I ride my bike to the windy city's hidden gems, lost goldmines, new kids on the block, and old standbys then tell you what to think and what to order. Check, czech, Česká it out...

Wednesday, April 13, 2011

We're Just Ordinary People: Part 3, Papa's Tapas

Restaurant names make things pop into my noggin. Names like Alinea, Moto, Tru, Naha, Schwa and the like bring to mind sleek surroundings, experimental preparations and pricey prix fixe menus. Names like Chalkboard, Hearty, and The Publican make me think of comfort food dressed up and served with craft beer/artisanal wines. The name Cafe Ba Ba Reeba makes me think of that one song from The Jungle Book.

Despite its ridiculous name, Cafe Ba Ba Reeba (or Babs as I'll be referring to it from here on out) is Chicago's populist King of Tapas. On the first beautiful Sunday of the year I gathered up four of my favorite food comrades and took 'em to the ghetto university! Ahem, I mean, we ordered tapas.

Comida
––goat cheese baked in tomato sauce––
A 4 note song of creamy and tangy melted goat cheese and zesty, sweet and tart tomato sauce. It's nothing to write home about but we devoured it anyways.

––roast dates with bacon and apple vinaigrette––

Why wouldn't you order this? The bacon was crisp and salty, the dates were sweet and succulent and the apples and apple vinaigrette added a snappy texture and clean taste to the mix.

––citrus cured salmon––

This one did a disappearing act. The salmon was cold smoked, peppered with capers and paired with pureed cucumbers and crema (think sour cream but without the sour). The mix worked well together but, as Yogi Bear famously said, I could use more salmon.

––octopus and potato a la plancha––

We took a dive into the murky depths with this one and almost didn't make it back up. The potatoes were well seasoned and fork tender but the octopus was overcooked, or maybe undercooked (I don't actually know how to cook octopus nor do I intend to find out any time soon), either way it was tough and almost flavorless.

––seared scallops, raisins and pine nut couscous––

While everyone liked the pan seared scallops, the chimichurri-like raisin and pine nut couscous was the thing we couldn't keep our forks (and bread and faces) out of. This was my favorite tapa of the afternoon.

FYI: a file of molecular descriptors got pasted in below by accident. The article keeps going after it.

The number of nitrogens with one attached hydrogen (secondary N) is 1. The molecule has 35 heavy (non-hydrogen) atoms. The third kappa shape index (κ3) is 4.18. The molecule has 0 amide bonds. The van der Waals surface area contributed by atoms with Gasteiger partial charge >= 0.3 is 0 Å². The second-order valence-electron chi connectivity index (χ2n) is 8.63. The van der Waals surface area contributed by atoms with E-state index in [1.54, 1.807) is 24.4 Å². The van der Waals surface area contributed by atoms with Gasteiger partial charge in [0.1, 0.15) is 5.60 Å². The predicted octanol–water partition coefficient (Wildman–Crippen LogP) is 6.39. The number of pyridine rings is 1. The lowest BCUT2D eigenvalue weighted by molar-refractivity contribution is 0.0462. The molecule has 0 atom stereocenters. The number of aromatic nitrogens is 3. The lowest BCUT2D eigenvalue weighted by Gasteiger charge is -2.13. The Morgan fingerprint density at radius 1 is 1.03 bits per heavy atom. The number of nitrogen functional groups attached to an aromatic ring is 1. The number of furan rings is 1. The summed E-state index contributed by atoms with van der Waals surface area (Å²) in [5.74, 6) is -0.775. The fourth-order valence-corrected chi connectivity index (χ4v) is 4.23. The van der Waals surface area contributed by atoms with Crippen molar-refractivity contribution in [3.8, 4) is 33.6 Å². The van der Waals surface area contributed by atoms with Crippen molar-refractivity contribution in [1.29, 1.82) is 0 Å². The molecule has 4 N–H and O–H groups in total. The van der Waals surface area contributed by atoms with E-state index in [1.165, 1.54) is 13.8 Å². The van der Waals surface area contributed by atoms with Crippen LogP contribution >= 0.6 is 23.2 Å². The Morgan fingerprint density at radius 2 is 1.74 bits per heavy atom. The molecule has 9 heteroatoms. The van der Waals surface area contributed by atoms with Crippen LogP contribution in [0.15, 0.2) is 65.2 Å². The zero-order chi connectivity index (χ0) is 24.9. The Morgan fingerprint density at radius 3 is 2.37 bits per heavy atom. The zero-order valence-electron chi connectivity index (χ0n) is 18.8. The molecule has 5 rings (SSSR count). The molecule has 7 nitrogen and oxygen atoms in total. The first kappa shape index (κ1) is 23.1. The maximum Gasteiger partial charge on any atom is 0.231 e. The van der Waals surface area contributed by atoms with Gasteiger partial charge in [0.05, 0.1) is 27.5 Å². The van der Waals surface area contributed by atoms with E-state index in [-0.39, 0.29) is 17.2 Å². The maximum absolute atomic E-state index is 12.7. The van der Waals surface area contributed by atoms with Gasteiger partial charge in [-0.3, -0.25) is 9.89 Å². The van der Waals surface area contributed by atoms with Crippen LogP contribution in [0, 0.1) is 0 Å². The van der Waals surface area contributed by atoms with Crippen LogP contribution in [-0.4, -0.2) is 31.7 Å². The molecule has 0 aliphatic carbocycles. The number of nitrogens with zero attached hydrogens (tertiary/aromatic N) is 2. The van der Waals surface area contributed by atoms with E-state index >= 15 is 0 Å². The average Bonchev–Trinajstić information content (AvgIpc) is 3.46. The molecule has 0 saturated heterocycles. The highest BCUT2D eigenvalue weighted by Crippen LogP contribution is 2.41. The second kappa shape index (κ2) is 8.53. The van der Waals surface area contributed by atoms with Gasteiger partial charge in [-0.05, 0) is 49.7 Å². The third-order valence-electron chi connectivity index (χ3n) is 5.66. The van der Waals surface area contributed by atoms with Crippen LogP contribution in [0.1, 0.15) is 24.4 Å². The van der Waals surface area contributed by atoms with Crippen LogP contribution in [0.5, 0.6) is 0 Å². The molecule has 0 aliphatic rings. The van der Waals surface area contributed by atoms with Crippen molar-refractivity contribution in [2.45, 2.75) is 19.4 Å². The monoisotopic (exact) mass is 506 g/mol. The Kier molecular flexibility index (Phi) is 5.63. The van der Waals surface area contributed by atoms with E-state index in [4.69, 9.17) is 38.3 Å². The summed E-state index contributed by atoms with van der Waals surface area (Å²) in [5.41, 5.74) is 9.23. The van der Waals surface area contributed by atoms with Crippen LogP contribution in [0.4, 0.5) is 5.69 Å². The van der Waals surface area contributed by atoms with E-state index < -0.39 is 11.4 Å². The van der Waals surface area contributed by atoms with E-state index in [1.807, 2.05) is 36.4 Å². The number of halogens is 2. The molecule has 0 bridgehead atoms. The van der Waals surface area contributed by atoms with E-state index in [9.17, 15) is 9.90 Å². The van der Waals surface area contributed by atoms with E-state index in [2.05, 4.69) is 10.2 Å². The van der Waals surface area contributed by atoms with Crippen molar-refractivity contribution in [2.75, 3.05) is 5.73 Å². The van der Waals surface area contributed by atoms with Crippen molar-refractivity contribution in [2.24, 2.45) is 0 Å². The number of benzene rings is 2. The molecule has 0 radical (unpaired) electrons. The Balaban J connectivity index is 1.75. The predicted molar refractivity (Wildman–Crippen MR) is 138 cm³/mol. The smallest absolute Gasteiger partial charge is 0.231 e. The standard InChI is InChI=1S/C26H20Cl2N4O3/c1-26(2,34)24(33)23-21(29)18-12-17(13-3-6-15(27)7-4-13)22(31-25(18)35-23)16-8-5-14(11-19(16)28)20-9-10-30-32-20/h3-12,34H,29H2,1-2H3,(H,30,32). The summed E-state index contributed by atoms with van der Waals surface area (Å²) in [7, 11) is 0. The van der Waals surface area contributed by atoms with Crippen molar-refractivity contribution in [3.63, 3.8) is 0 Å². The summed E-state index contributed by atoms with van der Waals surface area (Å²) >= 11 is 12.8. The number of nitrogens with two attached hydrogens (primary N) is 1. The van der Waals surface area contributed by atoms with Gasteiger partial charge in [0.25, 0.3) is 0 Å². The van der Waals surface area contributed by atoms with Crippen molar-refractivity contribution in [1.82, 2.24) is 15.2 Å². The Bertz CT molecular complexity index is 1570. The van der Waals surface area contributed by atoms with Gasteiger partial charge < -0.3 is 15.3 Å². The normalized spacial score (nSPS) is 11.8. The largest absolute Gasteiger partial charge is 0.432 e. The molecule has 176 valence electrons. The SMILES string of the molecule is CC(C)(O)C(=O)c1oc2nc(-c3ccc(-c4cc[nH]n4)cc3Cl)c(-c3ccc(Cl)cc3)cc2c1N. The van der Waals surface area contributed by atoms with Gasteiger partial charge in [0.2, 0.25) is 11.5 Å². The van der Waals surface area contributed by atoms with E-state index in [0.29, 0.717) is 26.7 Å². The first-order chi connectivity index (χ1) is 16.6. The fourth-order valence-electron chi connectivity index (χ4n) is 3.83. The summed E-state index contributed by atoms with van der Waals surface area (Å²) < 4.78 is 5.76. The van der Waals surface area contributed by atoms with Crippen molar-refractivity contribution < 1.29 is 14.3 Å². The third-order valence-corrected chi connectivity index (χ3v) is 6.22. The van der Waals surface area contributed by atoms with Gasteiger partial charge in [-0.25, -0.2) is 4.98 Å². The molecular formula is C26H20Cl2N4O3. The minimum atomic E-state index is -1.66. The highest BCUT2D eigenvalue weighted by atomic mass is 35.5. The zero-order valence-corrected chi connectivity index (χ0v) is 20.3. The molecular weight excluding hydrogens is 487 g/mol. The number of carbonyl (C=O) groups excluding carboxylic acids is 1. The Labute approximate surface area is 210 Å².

––shrimp with garlic, olive oil and red pepper flakes––

A classic tapa. Think shrimp scampi but replace the velvety heft of garlic butter sauce with the spicy lightness of olive oil and dried red pepper flakes. It was simple stuff, but I salute it for that very reason.

––beef tenderloin and blue cheese––

Don't order this. Just don't. Beef tenderloin is the most mildly flavored cut of steak there is and blue cheese is the most pungent thing in, I don't know, existence. The result here was a unevenly cooked piece of meat that basically served as a spoon by which you shoveled mouthfuls of stinky cheese in your face.

––meatballs with with sherry tomato sauce––

These are not your mom's meatballs. Or maybe they are. Sorry, I didn't mean any offense. Moving on, the sauce is paprika smoky, lightly alcoholic and wonderfully acidic. The meatballs were perfectly round and had a nice firm texture (make your own anatomical joke here).

––serrano ham, salchichon, chorizo and manchego––

This is basically a charcuterie board with a bruschetta-like toast concoction thrown in for shits and giggles. Every one loved it. The cured meats were great (especially the prociutto-ish Serrano ham) but the olives were the best part. We ordered it at the beginning and it lasted approximately 19 seconds.


Postres
We got all of them.
The standouts:
-tres leches: milky, sweet and light, this classic Mexican dessert stole the show from its Spanish counterparts
-coconut flan: comfortingly tropical, this dessert was the last to be finished but was quite possibly the most delicious one we ate
-butterscotch custard cream: I really like butterscotch, and pudding. That's what this is.




Bebidas
There was sangria in the beginning, wine in the middle and tequila at the end.
The sangria was good, but I've seen how this stuff is made (cheap red wine, a mixture of flavored syrups and some cut up fruit) and I think there are other things I'd rather kill my brain cells with.

Tony Valkov, my most trusted advisor in the wide world of wines, picked three Spanish whites that came out over the course of the meal. My favorite was a simple northern Spanish white called Ipsum. It was the first one we had (that might have something to do with it) and it had lovely limestone minerality as well as a nice citrus character that made it the perfect wine for the afternoon.
As an encore we headed to a local watering hole to get 5 shots of Centenario Reposado. If you haven't tried it or are a scardy-cat when it comes to tequila then do yourself a favor and tipple this smoky, smooth, and lightly fruited liquor at your nearest Mexican establishment.

Brass Tacks
Cafe Ba Ba Reeba is a staple of the Chicago dining scene (not to mention one of Lettuce Entertain You's prized gems) much in the way that Two and a Half Men is a staple of weeknight television entertainment. With that in mind I had serious skepticism going in but, after eating there, I have to say I'm a fan (not quite a convert). The food was not inventive but was, on the whole, tasty (some of it really good, some of it not good, none of it groundbreaking). The drinks were refreshing and the atmosphere was downright pleasant. But that name, we gotta do something about that name.

Cafe Ba-Ba-Reeba on Urbanspoon
Cafe Ba Ba Reeba

No comments:

Post a Comment

Post a Comment